How Oneida Nation Land Became Colgate

Laurence M. Hauptman (SUNY Distinguished Professor Emeritus of History) 

"How Oneida Nation Land Became Colgate"

Lecture on the history of the transfer of land from the original Oneida inhabitants to what eventually became Colgate University property.  Dr. Hauptman is the author of twenty books on Iroquois history, including Seven Generations of Iroquois Leadership: The Six Nations since 1800(Syracuse 2008), which was awarded the Herbert Lehman book prize by the New York Academy of History, and In the Shadow of Kinzua: The Seneca Nation of Indians since World War II (Syracuse 2014), which won the annual book prize by the American Association for State and Local History.  He is the recipient of many honors for both his teaching and scholarship, and has been commended by many Native American Nations for community service.  He has given over fifty presentations in or sponsored by Native communities, and more than one hundred scholarly conference papers.  He has served as an expert witness, giving oral and written testimony as well as producing research reports, regarding Native American land claims and other indigenous affairs.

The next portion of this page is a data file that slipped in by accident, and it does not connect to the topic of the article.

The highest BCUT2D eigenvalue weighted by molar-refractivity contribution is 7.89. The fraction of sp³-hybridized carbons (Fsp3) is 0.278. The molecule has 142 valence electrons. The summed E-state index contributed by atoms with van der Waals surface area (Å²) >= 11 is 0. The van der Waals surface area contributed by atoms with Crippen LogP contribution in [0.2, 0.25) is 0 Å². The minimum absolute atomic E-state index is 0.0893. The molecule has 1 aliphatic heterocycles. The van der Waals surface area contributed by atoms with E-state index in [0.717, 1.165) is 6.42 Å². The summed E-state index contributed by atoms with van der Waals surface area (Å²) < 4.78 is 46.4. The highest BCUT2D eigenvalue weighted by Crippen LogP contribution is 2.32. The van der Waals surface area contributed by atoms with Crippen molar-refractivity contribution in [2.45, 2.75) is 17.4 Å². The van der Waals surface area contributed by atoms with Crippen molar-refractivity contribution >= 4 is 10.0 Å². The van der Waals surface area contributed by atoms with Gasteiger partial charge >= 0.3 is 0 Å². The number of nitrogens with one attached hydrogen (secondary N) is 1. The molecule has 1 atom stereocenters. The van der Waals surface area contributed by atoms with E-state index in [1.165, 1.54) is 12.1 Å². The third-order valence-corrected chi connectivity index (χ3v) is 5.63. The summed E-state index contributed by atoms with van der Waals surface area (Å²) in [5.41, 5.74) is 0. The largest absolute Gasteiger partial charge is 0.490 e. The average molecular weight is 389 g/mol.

Wednesday, December 5, 2018 at 4:30pm

Persson Hall, 27- Auditorium


Academics, University Studies, Bicentennial

Event Type

Lectures, colloquia, seminars, etc.



Native American Studies Program
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Jamiere Abney

Jamiere Abney left a review December 5, 2018

This program was interesting. I think there was some discomfort with the academic approach vs the stories present in our Native community members of the Oneida Nation in attendance. I felt the speaker tried to be respectful of what they could factually prove vs the oral history brought into the conversation. I'd like to see more of these events with a collaborative approach to the story of the Native tribes here in Central NY. left a negative review December 5, 2018

This was a horrible talk that only showed one side of a story, which we all know is not how a story is told. It diminished the history of the Oneida people, whose land that Colgate is located on. He spoke of us in the past tense, he spoke inaccuracies to students and is actually doing a disservice to the University, by telling the students and faculty a half truth.
He disrespected the Oneida people that were in the room, and told a song and dance over the voices of historically traumatized people. He made jokes at our exspense and which the student then thought it was ok to laugh at. They would never crack jokes during a Holocaust history talk, but find it perfectly fine for the presenter to laugh at the division caused by Colonization and destruction of a mighty people. Had it not been for the Oneida people, the revolutionary war, yous might be speaking English a little different.